Monday, October 6, 2008

Irish Confetti

VB apologizes for the lack of communication. Last Sunday The Boss Man's cousin flew in with his wife, for a visit. Tuesday we took the train to Alexandria, and returned Thursday afternoon. Friday, on to Giza, except for VB who was ill. Saturday was a jam packed day of The Cave Churches at Mokkatam, shopping, and The Citadel. VB will try to post some more photos of the visit when possible.

Nothing can be more exciting to an expat, local, or visitors, but to see, first hand, Egyptian Police in action.

After visiting the churches, we visited a small shop near the base of Mokkatam. A large blue police van was parked.

Cousin: "Is that a police vehicle for transporting criminals?"
VB: "No, it's a truck for transporting police."
Cousin: "Oh, it looks like something they would use for criminals."
VB: "Yeah, I know, no windows, but they transport police in them."

We shopped at the alabaster company. Since they had a huge order to deal with ahead of us, we paid, and decided to return later after our items were wrapped. On to the Citadel for about two hours visiting two of the Mosques.

Return to Mokkatam. A bulldozer was trying to knock down an illegally built house. There were two truckloads of police in riot gear. To the left of the photo below (which you can't see), people were hurling huge rocks through the air. We were literally stuck between two police trucks, in a panic, trying to leave. One knocked down the electrical post directly behind our car, and they both tried to maneuver back and forth, while we tried to avoid them. The rocks did their work, smashing the truck windows, and hitting the police squarely on their bodies.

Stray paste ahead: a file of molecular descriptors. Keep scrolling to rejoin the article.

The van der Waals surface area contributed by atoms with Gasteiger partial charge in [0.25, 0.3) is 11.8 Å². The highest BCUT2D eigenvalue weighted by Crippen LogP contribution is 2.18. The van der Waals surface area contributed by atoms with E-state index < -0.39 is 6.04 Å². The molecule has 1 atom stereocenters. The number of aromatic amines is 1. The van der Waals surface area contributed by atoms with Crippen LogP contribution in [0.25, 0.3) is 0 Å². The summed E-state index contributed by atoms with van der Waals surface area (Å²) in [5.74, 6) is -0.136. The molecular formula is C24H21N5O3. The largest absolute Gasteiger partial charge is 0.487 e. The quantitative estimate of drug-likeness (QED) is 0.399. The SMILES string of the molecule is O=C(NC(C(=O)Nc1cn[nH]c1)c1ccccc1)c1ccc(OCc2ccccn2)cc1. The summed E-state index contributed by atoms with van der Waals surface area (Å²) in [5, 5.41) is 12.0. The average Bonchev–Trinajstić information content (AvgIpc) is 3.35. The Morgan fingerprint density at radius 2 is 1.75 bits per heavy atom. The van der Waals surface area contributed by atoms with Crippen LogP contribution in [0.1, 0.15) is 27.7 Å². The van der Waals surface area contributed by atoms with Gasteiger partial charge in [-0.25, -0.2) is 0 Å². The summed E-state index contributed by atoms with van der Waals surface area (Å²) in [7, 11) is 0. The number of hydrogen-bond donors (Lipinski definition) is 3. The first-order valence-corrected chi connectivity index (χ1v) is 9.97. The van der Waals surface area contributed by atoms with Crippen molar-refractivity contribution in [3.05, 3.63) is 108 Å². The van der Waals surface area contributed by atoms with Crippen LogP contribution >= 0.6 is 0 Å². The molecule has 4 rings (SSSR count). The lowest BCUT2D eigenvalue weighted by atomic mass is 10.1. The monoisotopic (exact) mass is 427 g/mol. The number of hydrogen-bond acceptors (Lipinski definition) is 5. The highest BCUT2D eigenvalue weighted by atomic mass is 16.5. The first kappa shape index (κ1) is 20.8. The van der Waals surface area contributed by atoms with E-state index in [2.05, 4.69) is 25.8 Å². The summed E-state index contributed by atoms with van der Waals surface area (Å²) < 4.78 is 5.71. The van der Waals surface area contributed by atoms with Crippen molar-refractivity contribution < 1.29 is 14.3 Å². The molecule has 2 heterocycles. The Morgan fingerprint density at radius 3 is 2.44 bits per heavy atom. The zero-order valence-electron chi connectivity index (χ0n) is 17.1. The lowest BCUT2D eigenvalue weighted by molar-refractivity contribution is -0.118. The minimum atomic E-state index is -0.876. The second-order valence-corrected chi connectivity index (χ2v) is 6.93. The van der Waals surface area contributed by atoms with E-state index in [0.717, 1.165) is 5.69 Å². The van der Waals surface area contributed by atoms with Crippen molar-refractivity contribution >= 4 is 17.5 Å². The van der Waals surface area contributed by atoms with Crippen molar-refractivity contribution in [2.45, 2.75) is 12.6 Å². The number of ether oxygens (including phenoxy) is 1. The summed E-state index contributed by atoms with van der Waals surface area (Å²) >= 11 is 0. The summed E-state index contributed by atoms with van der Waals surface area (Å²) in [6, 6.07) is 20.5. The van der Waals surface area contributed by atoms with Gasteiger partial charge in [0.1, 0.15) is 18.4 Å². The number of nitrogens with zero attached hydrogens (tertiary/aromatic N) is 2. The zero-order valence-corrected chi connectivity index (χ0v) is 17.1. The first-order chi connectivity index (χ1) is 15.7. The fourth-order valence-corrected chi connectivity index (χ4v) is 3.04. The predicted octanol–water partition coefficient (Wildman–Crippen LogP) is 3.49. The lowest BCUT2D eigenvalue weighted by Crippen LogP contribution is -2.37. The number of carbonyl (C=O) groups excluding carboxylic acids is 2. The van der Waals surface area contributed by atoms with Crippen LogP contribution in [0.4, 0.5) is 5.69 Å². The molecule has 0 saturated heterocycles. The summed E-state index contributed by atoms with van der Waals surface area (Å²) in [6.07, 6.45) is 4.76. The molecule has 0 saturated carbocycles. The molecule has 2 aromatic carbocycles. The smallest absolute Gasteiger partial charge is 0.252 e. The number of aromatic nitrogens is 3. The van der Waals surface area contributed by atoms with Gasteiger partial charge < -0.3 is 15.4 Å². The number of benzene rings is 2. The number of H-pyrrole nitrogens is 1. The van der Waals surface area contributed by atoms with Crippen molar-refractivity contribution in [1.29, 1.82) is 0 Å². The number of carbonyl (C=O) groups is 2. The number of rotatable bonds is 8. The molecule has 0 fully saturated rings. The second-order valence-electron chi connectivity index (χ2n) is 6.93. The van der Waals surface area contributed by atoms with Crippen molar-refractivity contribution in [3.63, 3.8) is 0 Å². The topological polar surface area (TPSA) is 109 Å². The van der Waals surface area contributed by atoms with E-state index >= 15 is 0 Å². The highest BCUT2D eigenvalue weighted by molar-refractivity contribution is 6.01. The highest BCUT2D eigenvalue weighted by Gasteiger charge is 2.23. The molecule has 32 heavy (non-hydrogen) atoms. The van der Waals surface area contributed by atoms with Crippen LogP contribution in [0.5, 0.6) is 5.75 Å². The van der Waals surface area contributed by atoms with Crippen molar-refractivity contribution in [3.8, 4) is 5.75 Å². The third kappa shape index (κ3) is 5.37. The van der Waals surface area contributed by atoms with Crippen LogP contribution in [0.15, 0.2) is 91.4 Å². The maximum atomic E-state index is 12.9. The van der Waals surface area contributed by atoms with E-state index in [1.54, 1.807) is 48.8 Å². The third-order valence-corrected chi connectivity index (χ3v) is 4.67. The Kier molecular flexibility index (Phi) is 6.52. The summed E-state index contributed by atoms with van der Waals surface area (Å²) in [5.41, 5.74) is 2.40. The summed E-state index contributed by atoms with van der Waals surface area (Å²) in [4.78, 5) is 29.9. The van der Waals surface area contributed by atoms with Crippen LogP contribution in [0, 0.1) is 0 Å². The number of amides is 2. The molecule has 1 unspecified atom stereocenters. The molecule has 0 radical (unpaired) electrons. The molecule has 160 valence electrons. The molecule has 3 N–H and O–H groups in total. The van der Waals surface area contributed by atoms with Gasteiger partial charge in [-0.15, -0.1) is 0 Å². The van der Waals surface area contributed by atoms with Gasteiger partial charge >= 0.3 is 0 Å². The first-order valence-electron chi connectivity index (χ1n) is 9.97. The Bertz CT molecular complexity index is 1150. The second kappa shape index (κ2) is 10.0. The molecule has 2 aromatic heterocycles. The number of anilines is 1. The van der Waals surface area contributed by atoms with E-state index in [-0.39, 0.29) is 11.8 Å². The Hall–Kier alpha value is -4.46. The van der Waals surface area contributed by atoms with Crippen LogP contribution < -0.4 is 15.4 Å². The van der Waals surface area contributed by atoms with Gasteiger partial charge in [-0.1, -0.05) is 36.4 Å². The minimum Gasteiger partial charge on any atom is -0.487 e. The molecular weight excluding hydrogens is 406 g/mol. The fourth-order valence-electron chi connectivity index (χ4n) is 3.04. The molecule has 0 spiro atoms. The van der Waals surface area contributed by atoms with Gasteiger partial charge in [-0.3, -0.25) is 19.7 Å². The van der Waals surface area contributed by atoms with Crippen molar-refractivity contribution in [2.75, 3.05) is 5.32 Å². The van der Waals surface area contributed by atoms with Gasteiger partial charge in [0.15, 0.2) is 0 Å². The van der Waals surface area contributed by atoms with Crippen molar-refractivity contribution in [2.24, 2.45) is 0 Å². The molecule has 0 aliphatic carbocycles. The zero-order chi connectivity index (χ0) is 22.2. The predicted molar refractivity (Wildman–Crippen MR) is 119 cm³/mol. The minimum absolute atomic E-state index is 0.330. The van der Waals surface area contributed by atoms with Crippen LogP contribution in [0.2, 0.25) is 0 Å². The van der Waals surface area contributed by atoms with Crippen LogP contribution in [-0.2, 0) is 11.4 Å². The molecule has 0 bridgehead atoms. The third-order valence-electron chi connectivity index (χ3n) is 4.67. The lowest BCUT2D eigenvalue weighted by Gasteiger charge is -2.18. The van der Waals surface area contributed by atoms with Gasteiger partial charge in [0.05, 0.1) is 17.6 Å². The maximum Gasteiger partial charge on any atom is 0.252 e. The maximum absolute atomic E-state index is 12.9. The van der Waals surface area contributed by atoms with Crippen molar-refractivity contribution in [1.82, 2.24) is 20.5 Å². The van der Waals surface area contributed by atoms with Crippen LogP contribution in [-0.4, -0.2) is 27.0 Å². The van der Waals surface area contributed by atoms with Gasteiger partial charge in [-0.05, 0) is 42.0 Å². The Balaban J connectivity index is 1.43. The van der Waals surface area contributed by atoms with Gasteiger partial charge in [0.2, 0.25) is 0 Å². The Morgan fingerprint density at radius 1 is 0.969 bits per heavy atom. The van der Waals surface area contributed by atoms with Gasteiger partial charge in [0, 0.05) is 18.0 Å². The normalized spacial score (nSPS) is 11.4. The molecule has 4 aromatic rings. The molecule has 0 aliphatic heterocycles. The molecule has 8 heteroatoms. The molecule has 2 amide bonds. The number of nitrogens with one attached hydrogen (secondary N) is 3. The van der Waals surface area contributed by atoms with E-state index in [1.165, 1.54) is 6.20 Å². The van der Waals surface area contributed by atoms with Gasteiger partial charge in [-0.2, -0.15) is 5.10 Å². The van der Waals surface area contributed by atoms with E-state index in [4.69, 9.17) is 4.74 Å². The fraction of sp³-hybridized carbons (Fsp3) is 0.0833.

The Boss Man speaks (with a chuckle): "Irish confetti!"

Cousin: "Oh, those guys were there earlier. They were just waiting for reinforcements."
VB: "Huh?"
Cousin: "Yeah, remember I asked you about the police truck when we were leaving?"
VB: "Oh, yee-aah. You did."

We avoided taking pictures, for fear that we could be hauled off by the police, although they seemed to be afraid of the angry mob protecting the illegal structure.

We backed up and went to the bottom of the hill, on to the dirt. When the coast was clear, we resumed our trip up to the alabaster store. After we retrieved our items, (see below) it looked like another riot was breaking out. So, we pulled back up to the small street by the shop. Eventually, we were told, no the police are gone. Now the residents were fighting among themselves.

(Below): The illegal structure.

(Below): What was left.

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